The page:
Inevitably, tents can take a bit of a battering when you’re wild camping, bikepacking or backpacking. The same applies to campsite tents, especially if they’re left up, exposed to the weather for days on end. Sustained use can take its toll, just like constant pitching and packing away. Over time, this is likely to affect a tent’s weather-resistance, all-round performance and general durability.
“You can ensure your tent will remain your most trusty camping companion for years to come”
So, just like a bricks and mortar home, tents need a little TLC now and again – which usually amounts to no more than a quick clean after every camping trip. It’s worthwhile, we promise. Given a little care and attention, you can ensure your tent will remain your most trusty camping companion for years to come.
What Causes Damage To Tents?
Many different environmental factors can affect the performance of your tent and limit its effective lifetime.
Exposure to the elements: Over time, the effects of wind and rain can weaken the fabric of your tent. This can reduce water resistance and compromise stitching or tensile strength, resulting in rips or tears.
Ultraviolet (UV) light: Long-term exposure to the sun’s rays can damage a tent by degrading the fabric. Tent-care experts Nikwax claim that in some cases, just two weeks of UV exposure can lead to a reduction in the tear strength of the tent fabric by 50 per cent. UV damage also affects the fabric’s ability to repel water. If your tent starts to look faded or bleached, it is likely to have suffered UV damage. These risks increase in high UV areas, such as camping at altitude or in hot, arid environments like deserts.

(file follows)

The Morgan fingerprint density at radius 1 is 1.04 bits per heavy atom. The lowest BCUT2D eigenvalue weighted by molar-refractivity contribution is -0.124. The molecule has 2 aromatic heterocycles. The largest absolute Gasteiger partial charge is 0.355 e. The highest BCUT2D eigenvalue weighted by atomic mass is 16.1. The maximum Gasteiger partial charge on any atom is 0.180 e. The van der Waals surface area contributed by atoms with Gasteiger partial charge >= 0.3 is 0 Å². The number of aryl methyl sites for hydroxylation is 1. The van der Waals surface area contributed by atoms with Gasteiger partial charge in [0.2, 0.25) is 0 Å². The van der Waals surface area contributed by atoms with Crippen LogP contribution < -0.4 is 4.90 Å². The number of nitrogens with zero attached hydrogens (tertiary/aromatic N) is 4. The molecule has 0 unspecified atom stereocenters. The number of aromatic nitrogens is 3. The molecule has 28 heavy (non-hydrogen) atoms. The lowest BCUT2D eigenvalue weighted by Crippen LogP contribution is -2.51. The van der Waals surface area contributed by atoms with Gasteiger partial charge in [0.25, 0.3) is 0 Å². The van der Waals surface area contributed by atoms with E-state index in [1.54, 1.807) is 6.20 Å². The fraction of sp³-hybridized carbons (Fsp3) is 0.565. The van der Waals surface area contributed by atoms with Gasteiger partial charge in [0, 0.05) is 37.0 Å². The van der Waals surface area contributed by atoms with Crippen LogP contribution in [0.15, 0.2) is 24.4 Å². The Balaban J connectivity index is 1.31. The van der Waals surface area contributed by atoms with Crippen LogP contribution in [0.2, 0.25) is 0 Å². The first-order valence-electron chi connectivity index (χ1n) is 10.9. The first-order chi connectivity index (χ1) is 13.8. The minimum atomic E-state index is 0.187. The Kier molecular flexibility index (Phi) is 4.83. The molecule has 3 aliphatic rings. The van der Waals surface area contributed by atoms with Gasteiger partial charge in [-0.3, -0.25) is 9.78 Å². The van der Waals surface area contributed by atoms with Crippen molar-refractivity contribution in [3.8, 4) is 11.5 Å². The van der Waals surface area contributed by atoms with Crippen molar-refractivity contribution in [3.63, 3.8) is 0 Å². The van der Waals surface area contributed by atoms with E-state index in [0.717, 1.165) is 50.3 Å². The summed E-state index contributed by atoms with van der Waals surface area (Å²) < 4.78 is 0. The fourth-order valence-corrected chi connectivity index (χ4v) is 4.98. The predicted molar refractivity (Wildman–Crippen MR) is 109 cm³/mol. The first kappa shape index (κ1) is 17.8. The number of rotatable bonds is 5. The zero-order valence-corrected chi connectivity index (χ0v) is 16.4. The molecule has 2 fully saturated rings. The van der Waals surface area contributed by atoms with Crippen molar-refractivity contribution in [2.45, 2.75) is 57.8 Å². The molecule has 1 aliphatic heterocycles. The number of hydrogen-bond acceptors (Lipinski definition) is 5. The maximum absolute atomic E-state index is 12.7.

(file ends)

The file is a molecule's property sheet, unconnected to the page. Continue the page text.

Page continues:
“A build-up of grime can quickly start to affect your tent’s performance”
Dirt and dust: A build-up of grime can quickly start to affect your tent’s performance. That’s because dirt and dust reduce the effectiveness of a tent’s DWR (Durable Water Repellent) coating, so the fabric ‘wets out’ rather than water beading and running off the tent. This may cause your tent to leak. In addition, water, dirt or dust sitting on the tent fabric reduces its breathability. This means water vapour inside the tent can no longer pass through the fabric, causing condensation. This explains why even if it isn’t raining outside, you sometimes still get dampness inside the tent.
Mould and mildew: Packing away a damp or wet tent often leads to mould and mildew developing. This causes an unpleasant odour and appearance but is a particular problem for canvas tents, where the problem can go so far as to cause the fabric to rot away, rendering your tent completely unusable.